PIPE SMOKING. The original source of the idea of smoking must be sought in the sense of smell. This was much keener in primitive man than in man of the more advanced stages.
With the pleasure derived from aroma, there was probably a sense of mystery at the sight of the smoke rising up into the air. Thus there was an element of religious ceremony in the burning of pleasant-smelling substances among primitive folk, in whatever part of the world we may be able to study their ways.
The ritual element is enhanced by another circumstance. Herod otus, in the fifth century B.C., describes a practice of the Scyth ians, a Mongol people settled in south-eastern Europe, between the Carpathian mountains and the River Don. Throwing the leaves of a certain plant (which was probably hemp) upon a fire, they sit round and, inhaling the smoke, "they grow drunk with the fumes as the Greeks do with wine," until they jump up and begin to dance and sing. Herodotus seemed to regard this simply as an orgy; but inhalation was certainly used to produce a super-normal condition of mind in many parts of the world. When Columbus discovered America, he found the habit estab lished of inhaling tobacco, to induce a state of trance, during which visions were seen, which were accepted as divine revela tions. The intoxicating vapour at Delphi which inspired the Pyth ian priestess may have been artificially produced, since no natural source has been found.
The invention of an implement to concentrate the smoke was an advance. Such an implement is the Y-shaped tube described by G. Fernandez de Oviedo in his History of the Indies (1535), The two horns of the "Y" were inserted in the nostrils, and smoke from tobacco burning in a censer was drawn up through the tube. This was the ceremonial method of smoking prevalent in the Antilles when Columbus and his followers reached them, side by side with a common use of the tobacco-leaf rolled up and smoked like a cigar. Bernal Diaz, who accompanied Cortez to Mexico, describes the inhalation of tobacco through a tube. But we have much earlier evidence from Mexico. At the ruined city of Palenque, in the southern province of Chiapas, there are the remains of a "Temple of the Cross," which seems to belong to the beginning of the second century A.D. Here, on one of two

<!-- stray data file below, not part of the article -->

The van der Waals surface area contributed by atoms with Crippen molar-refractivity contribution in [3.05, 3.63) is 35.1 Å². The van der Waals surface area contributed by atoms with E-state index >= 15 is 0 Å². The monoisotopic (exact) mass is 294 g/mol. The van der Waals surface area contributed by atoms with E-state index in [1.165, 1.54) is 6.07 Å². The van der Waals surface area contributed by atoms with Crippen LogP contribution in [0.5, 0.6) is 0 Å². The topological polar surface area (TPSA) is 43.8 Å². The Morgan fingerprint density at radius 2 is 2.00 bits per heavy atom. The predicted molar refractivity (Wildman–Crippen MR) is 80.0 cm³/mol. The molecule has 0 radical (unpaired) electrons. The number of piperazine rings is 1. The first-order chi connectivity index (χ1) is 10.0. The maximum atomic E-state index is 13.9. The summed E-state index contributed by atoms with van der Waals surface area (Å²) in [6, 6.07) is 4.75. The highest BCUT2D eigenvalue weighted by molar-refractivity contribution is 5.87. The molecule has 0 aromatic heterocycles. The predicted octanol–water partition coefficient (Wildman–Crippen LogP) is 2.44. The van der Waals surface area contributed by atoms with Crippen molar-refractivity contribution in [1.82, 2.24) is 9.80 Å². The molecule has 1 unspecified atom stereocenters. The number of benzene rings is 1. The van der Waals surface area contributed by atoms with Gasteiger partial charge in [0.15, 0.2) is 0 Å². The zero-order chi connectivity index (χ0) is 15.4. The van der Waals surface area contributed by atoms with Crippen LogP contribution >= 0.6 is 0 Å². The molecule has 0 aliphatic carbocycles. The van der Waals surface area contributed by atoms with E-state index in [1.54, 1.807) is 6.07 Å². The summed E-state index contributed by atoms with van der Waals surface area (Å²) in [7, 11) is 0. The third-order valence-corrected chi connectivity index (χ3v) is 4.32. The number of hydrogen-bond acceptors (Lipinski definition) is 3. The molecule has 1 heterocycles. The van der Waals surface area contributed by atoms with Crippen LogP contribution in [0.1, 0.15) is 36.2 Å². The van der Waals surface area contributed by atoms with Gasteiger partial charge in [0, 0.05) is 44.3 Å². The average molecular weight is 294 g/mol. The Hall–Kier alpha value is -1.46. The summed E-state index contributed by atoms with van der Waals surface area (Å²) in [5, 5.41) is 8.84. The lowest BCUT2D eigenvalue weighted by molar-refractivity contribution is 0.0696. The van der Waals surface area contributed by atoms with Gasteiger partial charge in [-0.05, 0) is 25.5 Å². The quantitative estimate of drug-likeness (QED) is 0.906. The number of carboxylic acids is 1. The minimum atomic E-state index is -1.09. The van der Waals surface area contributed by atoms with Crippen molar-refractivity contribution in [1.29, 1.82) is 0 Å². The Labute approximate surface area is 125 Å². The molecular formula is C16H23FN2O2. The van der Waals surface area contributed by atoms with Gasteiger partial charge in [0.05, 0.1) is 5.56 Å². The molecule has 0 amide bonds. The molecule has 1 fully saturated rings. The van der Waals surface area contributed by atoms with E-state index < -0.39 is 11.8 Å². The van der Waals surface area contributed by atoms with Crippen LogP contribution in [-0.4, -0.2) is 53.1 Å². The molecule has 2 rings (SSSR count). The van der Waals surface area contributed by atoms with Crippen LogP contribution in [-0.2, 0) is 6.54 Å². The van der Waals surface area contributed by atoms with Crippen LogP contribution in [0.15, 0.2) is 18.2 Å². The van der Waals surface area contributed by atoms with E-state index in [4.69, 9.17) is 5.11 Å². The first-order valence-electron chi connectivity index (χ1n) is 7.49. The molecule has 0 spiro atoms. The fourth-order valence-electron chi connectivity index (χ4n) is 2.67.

stone slabs on either side of a doorway, is represented a figure of a priest, clad in a jaguar-skin cloak and a head-dress representing a mythical bird, who is blowing out a smoke-offering through a straight tube. This Palenque sculpture is the work of the Mayas, the mysterious race which preceded the Toltecs and the Aztecs in Mexico. Other Maya sculptures portray the straight smoking tube, both as an emblem in one of the hands of Chac, the god alike of rain-and-thunder and of fertility, and as an apparently ordinary implement for smoking. Lionel Wafer, at the end of the 17th century, speaks of a roll of tobacco, 2ft. or 3ft. long and as thick as a man's wrist, being lighted by a boy, and the smoke being puffed into the faces of a company who made funnels of their hands and inhaled it.
Whatever the original use of the straight tube (which is found in a variety of materials—bone, wood, cane, stone of kinds not too hard to work, and pottery), the use of it as a pipe for tobacco ages before America was discovered by the early European ad venturers is well established. The first modification of the type is that found in the burial-mounds of the Muskogee Indians, in the south-eastern portion of what is now the United States. The tube is bent up at one end, with a widening of the "bowl" formed by this end. Pipes on these lines were obviously the model for the clay pipe as known to Europe, which is only natural, since the first Europeans to introduce the use of the tobacco-pipe into their own countries learned the habit of smoking not from the West Indies, but from the Indians of the eastern mainland.
The next modification of the tube, which is found in Ohio and Virginia in the burial-mounds of another Indian tribe, the Algon quins, converts it from a one-piece to a two-piece pipe. What ever the material used, usually some kind of stone, the stem was liable to be broken, necessitating a makeshift stem, if the bowl was to continue in use. From this the transition is easy to a bowl alone, into which a wooden stem could be inserted.